HY-VEE TO COMPLETE FIRST PHASE OF INTRANET

SAN ANTONIO -- Hy-Vee, West Des Moines, Iowa, is completing phase one of its intranet project this month, Ron Waldbillig, assistant vice president, management information systems, told SN during the Food Marketing Institute's IT Leadership Forum here.Initially, the intranet -- called Hy-VeeNet -- will handle electronic versions of the various forms employees need access to post job opportunities and

SAN ANTONIO -- Hy-Vee, West Des Moines, Iowa, is completing phase one of its intranet project this month, Ron Waldbillig, assistant vice president, management information systems, told SN during the Food Marketing Institute's IT Leadership Forum here.

Initially, the intranet -- called Hy-VeeNet -- will handle electronic versions of the various forms employees need access to post job opportunities and facilitate communications, he said. "No. 1, we are trying to get better communications between our company and our employees. We want to make it easier for everyone to access information. This is a modern method of communication that people understand," he said.

"But in addition to sharing information with employees, we are looking to decrease paperwork, and electronic forms are very important aspect of that effort. We want to virtually eliminate all of our internal paper forms," Waldbillig said.

Among the retailer's plans for the intranet in phase two and beyond are employee self-service for human resource records, training programs, store blueprints, category management and an electronic white board for immediate access to new ideas. "The more we get into it and think about it, the possibilities seem endless. The key is making sure that it is easy to use, that people can find things quickly and that you are providing the proper tools to employees that they will use to make their jobs easier and their work lives more enjoyable," he said.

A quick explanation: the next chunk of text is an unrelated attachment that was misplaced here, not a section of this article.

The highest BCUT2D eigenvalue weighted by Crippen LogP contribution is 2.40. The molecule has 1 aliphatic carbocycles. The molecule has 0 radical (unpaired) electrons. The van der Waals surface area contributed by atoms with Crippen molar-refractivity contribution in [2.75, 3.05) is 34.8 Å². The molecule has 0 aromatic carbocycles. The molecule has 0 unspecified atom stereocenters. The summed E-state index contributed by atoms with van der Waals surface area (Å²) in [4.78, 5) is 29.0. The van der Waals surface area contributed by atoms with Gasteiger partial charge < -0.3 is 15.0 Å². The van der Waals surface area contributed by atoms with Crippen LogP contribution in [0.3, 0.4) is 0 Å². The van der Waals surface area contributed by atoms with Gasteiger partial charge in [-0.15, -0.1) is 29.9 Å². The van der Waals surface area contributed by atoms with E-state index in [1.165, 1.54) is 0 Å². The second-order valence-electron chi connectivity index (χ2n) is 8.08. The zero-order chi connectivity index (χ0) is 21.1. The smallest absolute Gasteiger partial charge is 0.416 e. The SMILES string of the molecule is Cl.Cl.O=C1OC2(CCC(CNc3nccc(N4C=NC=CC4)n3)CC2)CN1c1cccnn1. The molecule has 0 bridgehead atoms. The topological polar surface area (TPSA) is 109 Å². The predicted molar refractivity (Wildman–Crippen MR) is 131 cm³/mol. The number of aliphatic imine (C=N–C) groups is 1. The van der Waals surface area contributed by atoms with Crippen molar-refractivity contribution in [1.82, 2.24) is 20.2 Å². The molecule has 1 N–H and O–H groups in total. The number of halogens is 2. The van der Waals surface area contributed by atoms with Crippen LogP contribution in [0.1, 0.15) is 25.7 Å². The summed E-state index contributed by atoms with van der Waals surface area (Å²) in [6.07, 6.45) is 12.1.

To make the intranet accessible to store employees without computers, Hy-Vee will put kiosks in the break rooms of every store. "It is going to be a computer in a cabinet. Many of our employees, like department heads, have access to computers anyway, and all of this functionality will be available on every machine. But people who do not have access to a computer will be able to access it in the break room. Additionally, we have plans for them to be able to access the intranet from home if they have web access," Waldbillig said.

Work has begun on phase two of the intranet project, but no timeline is in place yet for that. "It's going to be an evolving type of project, so I don't think we are going to have a start or stop date. We are getting all of our department people involved to come up with ideas, and it is going to be one of those ongoing projects that is continually changing and with new things being added. We will find out what works well, and there might be some things that we put out there for which the interest won't be as great as we hoped," he said.

Hy-Vee is building the intranet in-house with some help from a consultant, he said. "We are developing our own model, with some of it based on the successes and failures of others with this type of technology," Waldbillig said.

One of the future components will be to enable employee self-service of various records. "We are looking to give employees the ability to maintain their own human resource records, to look at their benefits, their 401Ks, their trust funds, their medical benefits," he said. Security will be an important part of the system, he added.

Some training materials will be included in the next phase, with the possibility of integrating parts of the company's new Hy-Vee University in the longer-term future, he said. "We don't have it fully developed yet, but we definitely will have procedure manuals, policy manuals, and any other type of training that is in a manual today," Waldbillig said. "The goal is to make it accessible to the people that really need it.

"Our future vision is to continue to enhance the intranet and make it a great communications vehicle for our employees, while providing them with the tools that they need to do their jobs better and faster, as well as putting them in control of their own information."